Chobe National Park definitive safari guide

African elephant completely submerged, with only the tip of its trunk sticking out of the water

Elephants, everywhere. That’s the iconic highlight of a safari in Chobe National Park. And giraffe. Lots of giraffe actually, wandering around in their towers.

Situated in the north of Botswana, Chobe National Park is one of Africa’s most legendary safari destinations. It’s home to the world’s largest elephant population, along with a wonderful variety of other wildlife.

Chobe is also a great destination for a budget safari. The park is easily accessible and highlights as big as elephants are impossible to miss.

This definitive safari guide will immerse you in Chobe National Park and covers all the different visitor options, from super budget day trips to the most evocative of four-day safaris.

Why is Chobe National Park So Special

Elephants and giraffe are most abundant in Chobe National Park

The abundant and diverse wildlife

Let’s get excited about what you are going to see.

Imagine the sight of an elephant, a giant swinging his trunk and flapping his ears. Now imagine a herd of elephants, perhaps 20 pachyderms barging through the bush. Now try to imagine the sight of 100 elephants. Can you do that?

How about 100,000 elephants? 100,000! That’s how many elephants are in Chobe National Park during the dry season, when resident herds are joined by migratory herds.

Not only is this the world’s largest elephant population, they are the world’s largest elephants. These Kalahari elephants are bigger than those you will see elsewhere in Africa and double the size of Asian elephants. They even dwarf the elephant bulls of Ngorongoro Crater.

Chobe is also one of the best places in Africa to see giraffe. The Angolan giraffe is abundant all over the national park and you cannot miss the world’s tallest animal. Hey – check out all these facts about baby giraffe, the cutest newborn on the savannah!

Then what else? Cape buffalo gather in large herds. Zebra stripes are a common sight. Hippos fill the rivers, grunting and guffawing throughout the day. Crocodiles sunbathe on the banks, causing a stir of commotion when grazers come close.

Baboons cause a racket in the trees while various large antelope species graze around the riverbanks. You can see endangered puku, tsessebe, wildebeest and many more.

Chobe National Park is also the home of predators. This is where you can see lions, leopards, cheetahs, hyenas, and even wild dogs.

So what doesn’t Chobe have? Well, there are no mountain gorillas nor chimpanzees. What else? Hmmm, Chobe has just about all the animals you will want to see on an African safari. The only real exception is the lack of rhinos. Without rhinos Chobe cannot be a big five destination.

A beautiful range of habitats

Pied kingfisher in early morning light

Don’t get too excited just yet. Before you book a flight to Botswana and move permanently to Chobe National Park, you need to understand the habitat, because this has a huge impact on the wildlife viewing experience.

Most of Chobe National Park is dense bush and forest. The vegetation is tall and thick but it’s not all the same. Chobe has four very distinctive ecosystems and these help to attract the wonderful diversity of wildlife.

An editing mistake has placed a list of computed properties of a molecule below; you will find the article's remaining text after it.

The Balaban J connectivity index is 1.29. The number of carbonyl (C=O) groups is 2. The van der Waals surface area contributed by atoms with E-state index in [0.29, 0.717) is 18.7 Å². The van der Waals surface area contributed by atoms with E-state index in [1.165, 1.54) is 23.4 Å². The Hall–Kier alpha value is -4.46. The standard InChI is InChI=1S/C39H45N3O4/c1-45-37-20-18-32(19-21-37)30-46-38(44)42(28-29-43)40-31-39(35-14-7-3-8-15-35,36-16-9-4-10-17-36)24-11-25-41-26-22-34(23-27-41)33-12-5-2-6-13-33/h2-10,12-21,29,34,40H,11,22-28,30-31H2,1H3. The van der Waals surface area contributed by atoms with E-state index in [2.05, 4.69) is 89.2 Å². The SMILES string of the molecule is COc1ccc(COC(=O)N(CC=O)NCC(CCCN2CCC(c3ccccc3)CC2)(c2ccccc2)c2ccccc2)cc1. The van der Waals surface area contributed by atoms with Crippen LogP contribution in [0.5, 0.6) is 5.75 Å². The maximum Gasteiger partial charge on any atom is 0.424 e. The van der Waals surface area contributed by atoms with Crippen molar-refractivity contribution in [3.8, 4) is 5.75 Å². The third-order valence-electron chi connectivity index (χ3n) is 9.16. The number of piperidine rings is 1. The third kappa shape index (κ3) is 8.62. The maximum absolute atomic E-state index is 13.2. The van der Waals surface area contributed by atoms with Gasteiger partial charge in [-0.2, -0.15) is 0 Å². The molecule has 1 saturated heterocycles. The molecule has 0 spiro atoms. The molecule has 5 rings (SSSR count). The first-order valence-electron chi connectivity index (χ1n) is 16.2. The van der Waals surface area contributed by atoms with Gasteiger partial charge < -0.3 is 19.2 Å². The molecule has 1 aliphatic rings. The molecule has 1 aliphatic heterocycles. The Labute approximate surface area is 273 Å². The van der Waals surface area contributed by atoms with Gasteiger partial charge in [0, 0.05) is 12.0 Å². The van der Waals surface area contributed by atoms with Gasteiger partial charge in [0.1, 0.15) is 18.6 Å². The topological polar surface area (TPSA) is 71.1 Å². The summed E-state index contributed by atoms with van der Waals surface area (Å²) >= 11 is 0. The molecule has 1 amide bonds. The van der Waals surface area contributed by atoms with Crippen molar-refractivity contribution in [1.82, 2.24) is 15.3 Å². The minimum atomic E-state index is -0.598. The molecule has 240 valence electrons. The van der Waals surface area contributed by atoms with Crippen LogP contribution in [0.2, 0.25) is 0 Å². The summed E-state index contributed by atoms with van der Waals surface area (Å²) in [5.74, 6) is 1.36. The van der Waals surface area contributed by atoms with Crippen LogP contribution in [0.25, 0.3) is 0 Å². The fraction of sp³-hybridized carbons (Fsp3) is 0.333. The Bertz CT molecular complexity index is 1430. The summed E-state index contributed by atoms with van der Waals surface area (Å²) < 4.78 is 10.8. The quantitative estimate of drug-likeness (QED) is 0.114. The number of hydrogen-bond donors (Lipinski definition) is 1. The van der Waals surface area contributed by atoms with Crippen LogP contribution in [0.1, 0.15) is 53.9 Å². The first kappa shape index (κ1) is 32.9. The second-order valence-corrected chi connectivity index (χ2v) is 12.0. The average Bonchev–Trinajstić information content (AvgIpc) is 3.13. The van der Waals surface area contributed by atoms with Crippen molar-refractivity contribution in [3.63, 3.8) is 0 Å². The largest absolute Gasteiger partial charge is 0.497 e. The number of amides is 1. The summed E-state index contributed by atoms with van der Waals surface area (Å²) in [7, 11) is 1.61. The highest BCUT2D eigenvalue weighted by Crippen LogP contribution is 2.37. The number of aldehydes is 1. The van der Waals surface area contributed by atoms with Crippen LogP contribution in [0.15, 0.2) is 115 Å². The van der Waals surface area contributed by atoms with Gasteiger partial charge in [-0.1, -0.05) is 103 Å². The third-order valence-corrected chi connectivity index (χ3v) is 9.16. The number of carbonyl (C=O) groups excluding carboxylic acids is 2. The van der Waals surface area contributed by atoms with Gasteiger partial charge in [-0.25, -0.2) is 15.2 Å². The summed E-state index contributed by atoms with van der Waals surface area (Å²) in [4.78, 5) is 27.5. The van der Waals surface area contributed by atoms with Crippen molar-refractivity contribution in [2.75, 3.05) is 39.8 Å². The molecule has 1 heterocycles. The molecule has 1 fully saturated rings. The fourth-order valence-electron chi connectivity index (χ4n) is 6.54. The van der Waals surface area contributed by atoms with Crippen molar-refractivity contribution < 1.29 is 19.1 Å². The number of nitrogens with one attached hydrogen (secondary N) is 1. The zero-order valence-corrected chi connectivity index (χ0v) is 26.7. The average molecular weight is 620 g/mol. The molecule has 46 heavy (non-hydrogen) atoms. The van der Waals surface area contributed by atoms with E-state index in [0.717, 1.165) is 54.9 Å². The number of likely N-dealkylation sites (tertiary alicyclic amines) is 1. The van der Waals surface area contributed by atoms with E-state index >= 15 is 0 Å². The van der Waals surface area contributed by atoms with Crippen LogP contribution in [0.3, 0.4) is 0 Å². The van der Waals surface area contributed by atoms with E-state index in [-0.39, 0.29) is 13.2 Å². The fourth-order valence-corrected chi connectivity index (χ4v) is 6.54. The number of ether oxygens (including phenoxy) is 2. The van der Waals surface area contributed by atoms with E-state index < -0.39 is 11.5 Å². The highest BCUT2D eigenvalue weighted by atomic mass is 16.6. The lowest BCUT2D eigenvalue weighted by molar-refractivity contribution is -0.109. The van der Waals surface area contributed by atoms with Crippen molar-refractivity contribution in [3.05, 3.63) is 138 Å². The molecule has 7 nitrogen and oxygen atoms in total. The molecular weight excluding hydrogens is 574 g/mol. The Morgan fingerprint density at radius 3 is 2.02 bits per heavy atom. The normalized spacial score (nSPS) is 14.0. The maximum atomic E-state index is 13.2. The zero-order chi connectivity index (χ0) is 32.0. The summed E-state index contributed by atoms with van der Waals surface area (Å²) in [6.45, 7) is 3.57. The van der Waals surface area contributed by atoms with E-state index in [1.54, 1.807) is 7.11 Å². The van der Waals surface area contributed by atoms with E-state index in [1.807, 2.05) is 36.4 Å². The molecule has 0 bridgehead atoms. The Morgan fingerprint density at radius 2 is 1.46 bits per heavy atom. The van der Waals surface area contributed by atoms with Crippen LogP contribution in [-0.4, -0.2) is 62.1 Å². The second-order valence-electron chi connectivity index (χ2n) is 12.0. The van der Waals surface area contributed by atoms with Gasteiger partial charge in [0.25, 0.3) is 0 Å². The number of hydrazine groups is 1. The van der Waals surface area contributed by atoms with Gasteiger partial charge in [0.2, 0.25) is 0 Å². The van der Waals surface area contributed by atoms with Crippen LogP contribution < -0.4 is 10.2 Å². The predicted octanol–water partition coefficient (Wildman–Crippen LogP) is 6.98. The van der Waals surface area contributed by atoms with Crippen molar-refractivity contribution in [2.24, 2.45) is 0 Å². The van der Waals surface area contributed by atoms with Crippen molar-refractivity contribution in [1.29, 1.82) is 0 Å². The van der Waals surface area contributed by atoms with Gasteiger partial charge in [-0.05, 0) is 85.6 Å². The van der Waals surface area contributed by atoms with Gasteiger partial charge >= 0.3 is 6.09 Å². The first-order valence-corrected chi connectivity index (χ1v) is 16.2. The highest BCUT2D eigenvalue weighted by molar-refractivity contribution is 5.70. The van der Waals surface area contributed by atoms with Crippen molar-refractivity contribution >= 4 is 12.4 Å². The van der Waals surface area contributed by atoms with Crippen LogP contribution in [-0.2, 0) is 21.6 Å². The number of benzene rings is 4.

Thick swathes of teak trees are broken by small lush plains. This is elephant paradise and you can see where herds have bashed new trails in the forest.

The Chobe River meanders along the north of Chobe National Park, forming a natural barrier between Botswana and Namibia. It joins the Kwando and Linyanti, two of Africa’s other most iconic rivers.

Riverine forest dominates the landscape between these rivers, another great habitat for elephants and forest-dwelling antelope.

Elsewhere in the park you will see open woodlands mixed with seasonal swamps and great patches of mud. Again, nice for elephants, as well as being a place where predators can hide.

Animals are attracted to Chobe National Park because there is a lot to eat. They also make a home here because there is so much water. In a Southern African region of arid desert, Chobe provides a haven of fluid bounty.

Vegetation provides places for animals to hide

Typical vegetation around the Chobe river area, with lone Baobab tree

The concentration of lions and leopards in Chobe National Park is as good as anywhere else in Southern Africa. However, not many people will see the big cats because the vegetation is so dense.

It’s easy to encounter predators on open plains, such as Serengeti National Park or the Masai Mara. You enjoy incredible visibility and can hone in on the most famous safari sights.

However, explore Chobe’s dense landscapes and you will not be able to see very far. Trees and bushes block the way. A lion pride may be sleeping just 20 meters from the four-wheel drive trail, but if the lions are completely hidden you will easily miss them.

Giraffe are taller than the trees. Elephants are bigger than the bush. So these animals cannot be missed. But the predators deliberately hide away and it is rare to see them, even though they are so abundant.

Secretive animals like roan antelope can also be difficult to find. While they may be one of Africa’s largest antelope species, it’s easy for them to sneak into the trees and avoid your eyes.

So to recap – Chobe National Park has an incredible wildlife abundance and variety, but the vegetation means you will not encounter it all.